Archive for the ‘gender’ Category


Global Documentaries – Your Comfort Is My Silence

April 23, 2007

by Ali Mincer



I went to Mark Durdens talk called ‘Global Documentaries’ at the Cornerhouse on Thursday. He spoke about Martin Parr, Paul Graham, Philip Chancel, Santiago Sierra, Andreas Gursky and Boris Mikhailov. He also referenced the work of Chris Killip and Nobuyoshi Araki. The images moved through both positive and mostly negative sexualised images of women and images of the working classes as either automatons or vulgar.


More than 50% of the images were actually of sexdolls, ‘tacky lipstick’, working class women sitting in dirty landscapes and Mikhailovs naked older women. We were even shown the place where women buy their shoes. Mark Durden selected the photographers and then selected the images. When he spoke about Philip Chancels images of Korean women he then spoke of ‘how sensuous, erotic, exotic’ they were. The audience was predominantly female. Talk about white noise – the torture method. I was told later I called out ‘I can’t take anymore – of these talks’. It took all my strength to stay in the room. Someone even called out ‘Do you think they have issues?’.


He told us that through these images of us, through these endless negative images of women and workers and the downtrodden, these men were revealing the very ‘ugly, shallow, hollow, tacky, fake’ face of global consumerism. No one was prepared to question the very holy grail of documentary though Mark seemed open to our questioning. I wondered why this work had more old boys colonial theory wrapped around it and were we to believe these photographers had in fact conquered us with their cameras? Whilst Mark seemed a very lovely person he was totally unaware of what he had just shown us. We offered alternative suggestions but Mark said he didn’t like their work. I explained that I found each individuals work very interesting but shown together in this particular context with these particular images he was giving out a very clear message. He also spoke of their influences including, Turner, Araki, Barnett Newman, Pollock, all male artists but no mention at any time was made of any female creative practitioner bar the fleeting barely audible reference to Sherrie Levine…


Ironically women have long been at the forefront of the deconstruction of those very images dealing with consumerist culture. From Barbara Kruger – ‘your comfort is our silence’ – to Cindy Sherman, Jenny Holzer to Jo Spence and many more. In lens based media for decades marginalised artists have been questioning these old boys visual clubs. How sad for us then that this mentality still persists in our institutions….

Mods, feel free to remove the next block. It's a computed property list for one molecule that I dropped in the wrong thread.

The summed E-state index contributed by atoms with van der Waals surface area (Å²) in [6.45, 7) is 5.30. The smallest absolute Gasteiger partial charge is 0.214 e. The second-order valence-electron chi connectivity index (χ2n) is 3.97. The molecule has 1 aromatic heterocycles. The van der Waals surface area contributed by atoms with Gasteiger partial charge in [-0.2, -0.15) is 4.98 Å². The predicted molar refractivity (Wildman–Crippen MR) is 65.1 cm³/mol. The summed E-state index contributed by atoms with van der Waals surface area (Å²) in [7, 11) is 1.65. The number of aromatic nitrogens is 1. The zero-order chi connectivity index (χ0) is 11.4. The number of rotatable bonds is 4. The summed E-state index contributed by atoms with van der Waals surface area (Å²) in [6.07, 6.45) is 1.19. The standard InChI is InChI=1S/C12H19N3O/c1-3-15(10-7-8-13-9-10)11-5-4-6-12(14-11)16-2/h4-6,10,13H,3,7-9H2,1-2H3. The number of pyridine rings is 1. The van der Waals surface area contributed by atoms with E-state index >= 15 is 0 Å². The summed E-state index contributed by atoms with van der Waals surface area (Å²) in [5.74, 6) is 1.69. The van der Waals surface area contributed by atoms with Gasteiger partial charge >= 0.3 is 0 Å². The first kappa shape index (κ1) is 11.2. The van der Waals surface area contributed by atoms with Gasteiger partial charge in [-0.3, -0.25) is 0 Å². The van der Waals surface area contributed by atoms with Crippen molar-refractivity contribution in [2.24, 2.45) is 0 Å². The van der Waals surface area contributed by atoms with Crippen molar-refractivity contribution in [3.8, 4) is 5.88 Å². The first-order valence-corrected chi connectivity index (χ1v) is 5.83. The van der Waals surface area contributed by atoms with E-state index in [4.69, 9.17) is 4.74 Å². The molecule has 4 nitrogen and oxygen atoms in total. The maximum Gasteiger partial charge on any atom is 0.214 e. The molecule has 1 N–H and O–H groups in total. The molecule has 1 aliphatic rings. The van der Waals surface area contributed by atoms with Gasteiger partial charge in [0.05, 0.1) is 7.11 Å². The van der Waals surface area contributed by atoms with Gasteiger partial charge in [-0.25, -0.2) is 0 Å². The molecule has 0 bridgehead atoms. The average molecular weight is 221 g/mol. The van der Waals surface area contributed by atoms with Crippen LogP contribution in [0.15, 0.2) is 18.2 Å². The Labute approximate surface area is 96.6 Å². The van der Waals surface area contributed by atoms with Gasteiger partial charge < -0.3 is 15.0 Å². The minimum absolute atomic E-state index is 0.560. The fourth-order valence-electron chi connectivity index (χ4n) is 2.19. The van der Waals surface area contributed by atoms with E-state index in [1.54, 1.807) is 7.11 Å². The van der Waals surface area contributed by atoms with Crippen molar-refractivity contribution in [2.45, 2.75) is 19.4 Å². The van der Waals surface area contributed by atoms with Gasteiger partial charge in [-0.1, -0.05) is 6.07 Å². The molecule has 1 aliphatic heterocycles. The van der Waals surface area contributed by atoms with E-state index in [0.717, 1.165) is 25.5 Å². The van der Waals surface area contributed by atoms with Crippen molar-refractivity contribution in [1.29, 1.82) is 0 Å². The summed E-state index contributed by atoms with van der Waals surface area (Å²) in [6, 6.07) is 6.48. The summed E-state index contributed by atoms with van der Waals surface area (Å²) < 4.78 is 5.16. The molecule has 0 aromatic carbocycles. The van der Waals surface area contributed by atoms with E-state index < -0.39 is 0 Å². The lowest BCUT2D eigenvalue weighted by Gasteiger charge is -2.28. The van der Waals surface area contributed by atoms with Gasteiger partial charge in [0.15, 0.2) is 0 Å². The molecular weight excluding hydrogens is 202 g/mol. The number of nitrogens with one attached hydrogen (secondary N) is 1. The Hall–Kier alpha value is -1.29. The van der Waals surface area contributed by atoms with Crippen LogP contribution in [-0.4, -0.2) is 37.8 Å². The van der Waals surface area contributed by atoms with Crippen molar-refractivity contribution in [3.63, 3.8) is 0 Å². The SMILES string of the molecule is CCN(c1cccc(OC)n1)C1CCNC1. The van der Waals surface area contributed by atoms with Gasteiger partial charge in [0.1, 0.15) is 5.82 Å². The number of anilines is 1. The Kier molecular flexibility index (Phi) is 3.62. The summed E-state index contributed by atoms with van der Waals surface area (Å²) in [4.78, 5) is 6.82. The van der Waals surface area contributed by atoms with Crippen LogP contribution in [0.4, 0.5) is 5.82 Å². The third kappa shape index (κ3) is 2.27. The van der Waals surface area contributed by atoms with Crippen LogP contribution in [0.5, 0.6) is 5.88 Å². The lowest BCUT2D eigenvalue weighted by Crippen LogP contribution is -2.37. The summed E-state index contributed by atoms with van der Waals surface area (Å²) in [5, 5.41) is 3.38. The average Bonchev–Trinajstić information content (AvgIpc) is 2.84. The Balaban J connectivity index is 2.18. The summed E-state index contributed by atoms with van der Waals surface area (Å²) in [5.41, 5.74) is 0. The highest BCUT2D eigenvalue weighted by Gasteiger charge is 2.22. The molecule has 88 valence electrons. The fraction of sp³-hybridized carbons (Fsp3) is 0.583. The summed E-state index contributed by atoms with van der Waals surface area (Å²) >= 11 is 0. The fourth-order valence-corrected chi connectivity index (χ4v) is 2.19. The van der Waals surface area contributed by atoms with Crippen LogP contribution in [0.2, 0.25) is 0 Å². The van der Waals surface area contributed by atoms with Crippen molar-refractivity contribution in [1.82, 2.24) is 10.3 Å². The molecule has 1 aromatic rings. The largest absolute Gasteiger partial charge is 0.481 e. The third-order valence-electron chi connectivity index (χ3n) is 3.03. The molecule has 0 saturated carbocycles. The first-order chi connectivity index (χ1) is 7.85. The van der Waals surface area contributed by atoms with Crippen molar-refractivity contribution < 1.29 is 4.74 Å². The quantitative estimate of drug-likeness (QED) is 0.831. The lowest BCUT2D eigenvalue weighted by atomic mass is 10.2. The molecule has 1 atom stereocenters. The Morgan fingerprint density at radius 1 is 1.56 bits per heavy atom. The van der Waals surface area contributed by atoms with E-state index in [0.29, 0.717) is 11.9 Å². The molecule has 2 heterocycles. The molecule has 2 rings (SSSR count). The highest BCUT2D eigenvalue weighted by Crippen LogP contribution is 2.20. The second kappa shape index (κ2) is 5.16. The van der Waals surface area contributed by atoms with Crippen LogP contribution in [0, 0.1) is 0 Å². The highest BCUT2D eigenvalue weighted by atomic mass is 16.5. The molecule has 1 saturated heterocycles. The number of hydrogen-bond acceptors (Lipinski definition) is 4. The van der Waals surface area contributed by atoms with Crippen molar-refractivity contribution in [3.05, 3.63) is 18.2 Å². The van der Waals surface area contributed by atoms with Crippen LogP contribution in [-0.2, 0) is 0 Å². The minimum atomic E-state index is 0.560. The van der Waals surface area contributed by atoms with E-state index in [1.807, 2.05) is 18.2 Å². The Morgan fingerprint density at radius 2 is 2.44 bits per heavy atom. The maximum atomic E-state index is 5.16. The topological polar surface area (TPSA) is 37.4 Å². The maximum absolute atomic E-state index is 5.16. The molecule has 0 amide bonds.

I went from there to the East German show at the Cornerhouse – the difference was pronounced and I wondered why that was. There wasn’t the same old boys colonial vibe to this show – it was predominantly women taking the images here and more than half the big hardback monograph books were by women. Very different from the documentary mentality in the West. I compared this to the old boy’s mentality I just witnessed in the talk.


I later called into a sweet shop and was confronted by long rows of photographs of naked, white, blonde haired women on the front of all the mainstream male magazines on the mainstream shelves and I knew I was back in ‘that mentality’ again…..


Selective Democracy

April 19, 2007

by Mary Fitzpatrick, contemporary fine artist

“The raw material of news must pass through successive filters, leaving only the cleansed residue fit to print” Manufacturing Consent – Noam Chomsky

…The same can be said of the visual world including aspects of the gallery world. How many of you are aware that anyone making any work with a camera seeking funding must go through the North West Arts Councils Media department and not their Visual Art department? And how many of you are aware that 95% of the annual media budget usually goes to white male practitioners?

Women are encouraged to apply for funding – but then some weeks later we get a letter from out of the ether pointing out that the competition was tough. They justify it by saying that “photography doesn’t attract women” so that we can try and pretend that we don’t even exist – a director actually wrote this to me after my multiple rejection letters. The names of the award recipients are then jumbled up on their website so you can’t quite work out who has been funded in Media, except if you have a keen sense of smell. Women do tend to get grants in visual arts though most of the major grants over £5000 go to white male artists. One male artist is cited on their website as recently getting two huge grants totalling £65,000 in visual arts. I did gratefully receive one ‘be quiet’ grant at a later stage when I brought ‘the problem’ to their attention.